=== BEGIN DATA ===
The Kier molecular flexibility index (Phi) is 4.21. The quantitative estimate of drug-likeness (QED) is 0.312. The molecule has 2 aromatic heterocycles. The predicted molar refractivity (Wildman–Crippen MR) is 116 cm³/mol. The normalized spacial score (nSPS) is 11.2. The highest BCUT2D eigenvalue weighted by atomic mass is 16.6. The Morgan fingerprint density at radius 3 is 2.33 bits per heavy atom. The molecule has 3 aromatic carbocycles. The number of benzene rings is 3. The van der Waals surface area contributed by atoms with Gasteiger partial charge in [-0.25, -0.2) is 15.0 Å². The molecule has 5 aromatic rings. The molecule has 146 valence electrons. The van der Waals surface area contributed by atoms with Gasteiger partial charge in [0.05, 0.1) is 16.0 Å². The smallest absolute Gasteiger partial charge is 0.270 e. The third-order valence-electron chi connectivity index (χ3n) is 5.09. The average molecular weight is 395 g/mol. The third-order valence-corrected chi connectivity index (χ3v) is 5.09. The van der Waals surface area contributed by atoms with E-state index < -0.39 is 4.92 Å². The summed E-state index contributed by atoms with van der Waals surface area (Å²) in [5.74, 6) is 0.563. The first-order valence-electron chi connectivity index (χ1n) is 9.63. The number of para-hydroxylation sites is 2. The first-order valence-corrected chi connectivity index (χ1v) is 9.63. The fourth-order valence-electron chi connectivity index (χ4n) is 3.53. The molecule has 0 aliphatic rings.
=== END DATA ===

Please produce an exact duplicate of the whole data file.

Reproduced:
The Kier molecular flexibility index (Phi) is 4.21. The quantitative estimate of drug-likeness (QED) is 0.312. The molecule has 2 aromatic heterocycles. The predicted molar refractivity (Wildman–Crippen MR) is 116 cm³/mol. The normalized spacial score (nSPS) is 11.2. The highest BCUT2D eigenvalue weighted by atomic mass is 16.6. The Morgan fingerprint density at radius 3 is 2.33 bits per heavy atom. The molecule has 3 aromatic carbocycles. The number of benzene rings is 3. The van der Waals surface area contributed by atoms with Gasteiger partial charge in [-0.25, -0.2) is 15.0 Å². The molecule has 5 aromatic rings. The molecule has 146 valence electrons. The van der Waals surface area contributed by atoms with Gasteiger partial charge in [0.05, 0.1) is 16.0 Å². The smallest absolute Gasteiger partial charge is 0.270 e. The third-order valence-electron chi connectivity index (χ3n) is 5.09. The average molecular weight is 395 g/mol. The third-order valence-corrected chi connectivity index (χ3v) is 5.09. The van der Waals surface area contributed by atoms with E-state index < -0.39 is 4.92 Å². The summed E-state index contributed by atoms with van der Waals surface area (Å²) in [5.74, 6) is 0.563. The first-order valence-electron chi connectivity index (χ1n) is 9.63. The number of para-hydroxylation sites is 2. The first-order valence-corrected chi connectivity index (χ1v) is 9.63. The fourth-order valence-electron chi connectivity index (χ4n) is 3.53. The molecule has 0 aliphatic rings.